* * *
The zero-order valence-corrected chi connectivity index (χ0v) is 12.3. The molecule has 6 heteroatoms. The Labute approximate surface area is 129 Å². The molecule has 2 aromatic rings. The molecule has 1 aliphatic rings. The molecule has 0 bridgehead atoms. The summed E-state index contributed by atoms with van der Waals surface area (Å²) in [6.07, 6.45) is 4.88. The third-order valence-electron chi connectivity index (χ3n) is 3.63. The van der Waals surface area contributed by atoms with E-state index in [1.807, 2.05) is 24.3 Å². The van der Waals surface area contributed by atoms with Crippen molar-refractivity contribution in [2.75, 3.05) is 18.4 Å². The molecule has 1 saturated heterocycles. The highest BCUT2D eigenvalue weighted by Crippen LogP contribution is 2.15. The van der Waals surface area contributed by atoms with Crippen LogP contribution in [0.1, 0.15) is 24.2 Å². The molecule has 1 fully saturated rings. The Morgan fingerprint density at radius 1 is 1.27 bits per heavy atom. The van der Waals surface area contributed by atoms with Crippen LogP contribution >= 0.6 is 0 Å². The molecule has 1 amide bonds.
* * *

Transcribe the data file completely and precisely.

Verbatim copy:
The zero-order valence-corrected chi connectivity index (χ0v) is 12.3. The molecule has 6 heteroatoms. The Labute approximate surface area is 129 Å². The molecule has 2 aromatic rings. The molecule has 1 aliphatic rings. The molecule has 0 bridgehead atoms. The summed E-state index contributed by atoms with van der Waals surface area (Å²) in [6.07, 6.45) is 4.88. The third-order valence-electron chi connectivity index (χ3n) is 3.63. The van der Waals surface area contributed by atoms with E-state index in [1.807, 2.05) is 24.3 Å². The van der Waals surface area contributed by atoms with Crippen molar-refractivity contribution in [2.75, 3.05) is 18.4 Å². The molecule has 1 saturated heterocycles. The highest BCUT2D eigenvalue weighted by Crippen LogP contribution is 2.15. The van der Waals surface area contributed by atoms with Crippen LogP contribution in [0.1, 0.15) is 24.2 Å². The molecule has 1 fully saturated rings. The Morgan fingerprint density at radius 1 is 1.27 bits per heavy atom. The van der Waals surface area contributed by atoms with Crippen LogP contribution >= 0.6 is 0 Å². The molecule has 1 amide bonds.